Medicare, the federal system of health care insurance for beneficiaries 65 years of age and older, or those under 65 with certain disabilities, is available for everyone who meets the qualification requirements, regardless of income.
However, you may pay more for your Medicare monthly premiums if your income is above a certain level set by the federal government. On the other hand, you may pay less for your monthly premiums if you are eligible for assistance due to a limited income level.
This article can give you some insight into how much you’ll pay for your monthly premiums for your Medicare coverage.
How does your income affect your Medicare monthly premiums?
Depending on the type of Medicare coverage you have, you may pay more or less for your monthly premiums depending on your income level. Here’s a look at the different types of Medicare:
Original Medicare Part A (hospital insurance)
Most people who are eligible for Medicare insurance, qualify for premium-free Part A. This means that you don’t have to pay a monthly fee for your inpatient hospital insurance.
You qualify for premium-free Part A when you are 65 and meet the following criteria:
- You are currently receiving retirement benefits from the Social Security Administration or the Railroad Retirement Board.
- You are eligible for retirement benefits from either of the above-mentioned administrations, but you haven’t yet filed for them.
- You or your spouse paid Medicare taxes while working for the government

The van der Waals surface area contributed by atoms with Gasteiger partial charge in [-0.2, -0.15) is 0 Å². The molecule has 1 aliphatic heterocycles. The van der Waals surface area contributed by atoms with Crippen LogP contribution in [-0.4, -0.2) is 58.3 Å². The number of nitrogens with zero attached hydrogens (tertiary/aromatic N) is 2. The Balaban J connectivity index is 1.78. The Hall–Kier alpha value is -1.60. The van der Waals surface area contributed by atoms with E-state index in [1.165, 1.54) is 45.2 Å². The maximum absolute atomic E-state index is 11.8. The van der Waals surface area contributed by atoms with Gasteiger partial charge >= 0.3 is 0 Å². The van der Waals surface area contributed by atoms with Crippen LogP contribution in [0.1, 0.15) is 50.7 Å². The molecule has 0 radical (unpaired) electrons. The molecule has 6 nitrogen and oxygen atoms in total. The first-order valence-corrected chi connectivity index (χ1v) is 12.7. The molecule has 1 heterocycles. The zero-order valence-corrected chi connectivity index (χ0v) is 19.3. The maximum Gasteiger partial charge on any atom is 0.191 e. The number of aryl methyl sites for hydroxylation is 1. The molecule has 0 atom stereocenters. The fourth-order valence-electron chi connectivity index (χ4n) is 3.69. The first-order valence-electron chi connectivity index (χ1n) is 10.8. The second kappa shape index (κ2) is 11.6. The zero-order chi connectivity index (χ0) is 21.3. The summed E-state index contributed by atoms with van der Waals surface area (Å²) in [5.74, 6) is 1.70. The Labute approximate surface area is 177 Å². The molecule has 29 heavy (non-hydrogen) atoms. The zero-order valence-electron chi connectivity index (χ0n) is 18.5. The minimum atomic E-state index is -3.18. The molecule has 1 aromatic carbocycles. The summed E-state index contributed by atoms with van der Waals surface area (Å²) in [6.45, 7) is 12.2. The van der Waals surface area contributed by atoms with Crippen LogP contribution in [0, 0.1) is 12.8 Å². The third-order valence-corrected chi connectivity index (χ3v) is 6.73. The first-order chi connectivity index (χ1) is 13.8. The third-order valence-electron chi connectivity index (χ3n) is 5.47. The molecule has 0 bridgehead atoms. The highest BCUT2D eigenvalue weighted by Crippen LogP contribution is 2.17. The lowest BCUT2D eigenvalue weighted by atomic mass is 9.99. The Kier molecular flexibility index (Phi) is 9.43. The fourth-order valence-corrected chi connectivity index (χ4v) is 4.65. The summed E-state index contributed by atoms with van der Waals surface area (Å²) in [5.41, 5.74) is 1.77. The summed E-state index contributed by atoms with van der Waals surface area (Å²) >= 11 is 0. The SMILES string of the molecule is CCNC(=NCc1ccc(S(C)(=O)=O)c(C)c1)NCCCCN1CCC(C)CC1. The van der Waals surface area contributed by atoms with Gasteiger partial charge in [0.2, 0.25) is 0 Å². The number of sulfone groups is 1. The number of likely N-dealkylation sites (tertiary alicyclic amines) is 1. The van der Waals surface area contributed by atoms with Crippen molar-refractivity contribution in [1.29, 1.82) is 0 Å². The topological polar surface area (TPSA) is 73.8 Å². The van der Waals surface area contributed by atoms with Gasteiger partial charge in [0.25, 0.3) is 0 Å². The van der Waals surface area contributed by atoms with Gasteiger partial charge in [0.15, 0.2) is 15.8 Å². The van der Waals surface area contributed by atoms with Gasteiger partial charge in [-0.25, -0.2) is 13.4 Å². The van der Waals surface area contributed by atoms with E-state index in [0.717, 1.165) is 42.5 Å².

If you’re under 65, you may qualify for premium-free Medicare Part A if either of the following is true for you:
- You have been receiving disability benefits for 24 months from the Social Security Administration or the Railroad Retirement Board.
- You have End-Stage Renal Disease and meet the criteria set by Medicare.
If you don’t qualify for premium-free Part A Medicare, you can purchase Part A coverage. The amount you pay per month depends on how many work credits you or your spouse has. Normally, for premium-free Part A, beneficiaries must have at least 40 work credits or quarters.
If you have between 30 and 39 quarters, you pay $274.00 per month (in 2022) for Part A. If you have less than 30 quarters, your monthly premium for Part A in 2022 is $499.00.
If you purchase Medicare Part A coverage, you must also purchase Part B (medical insurance). In this instance, you pay both Parts A and B monthly premiums. If you don’t purchase Part A, you are still eligible to purchase Medicare Part B alone.
Original Medicare Part B (medical insurance)
Original Medicare Part B carries a monthly premium. Most people qualify to pay the standard amount which is $170.10 per month (in 2022).
However, if you exceed the income limits set by Medicare, you pay a larger premium. The amount depends on your income level and is known as an income-related monthly adjustment amount (IRMAA). Your IRMAA is determined by the Social Security Administration (SSA). It’s based on your gross income on your tax returns filed two years prior to the current year.
If you enroll in Medicare in 2022, the IRS provides your income information from your 2020 tax returns. In 2022, you pay a higher monthly premium for Medicare Part B if your individual income in 2020 was more than $91,000.00. For couples filing joint returns, the amount of income is $182,000.00. The SSA sends you an IRMAA letter to inform you whether you must pay a higher Part B premium based on your income.
Medicare Advantage (Part C) and Medicare Part D – prescription drug coverage
Medicare Part C and Part D plans are sold by private insurance companies that set their own monthly premiums.
However, the national base premium amount for Medicare Part D is $33.37 (in 2022). Costs vary depending on the plan and the insurer, but if you have an income above the preset income level, your monthly premium may be higher.
If you are concerned about your monthly premium for Medicare, you can ask for assistance from an agent at a local CMS office.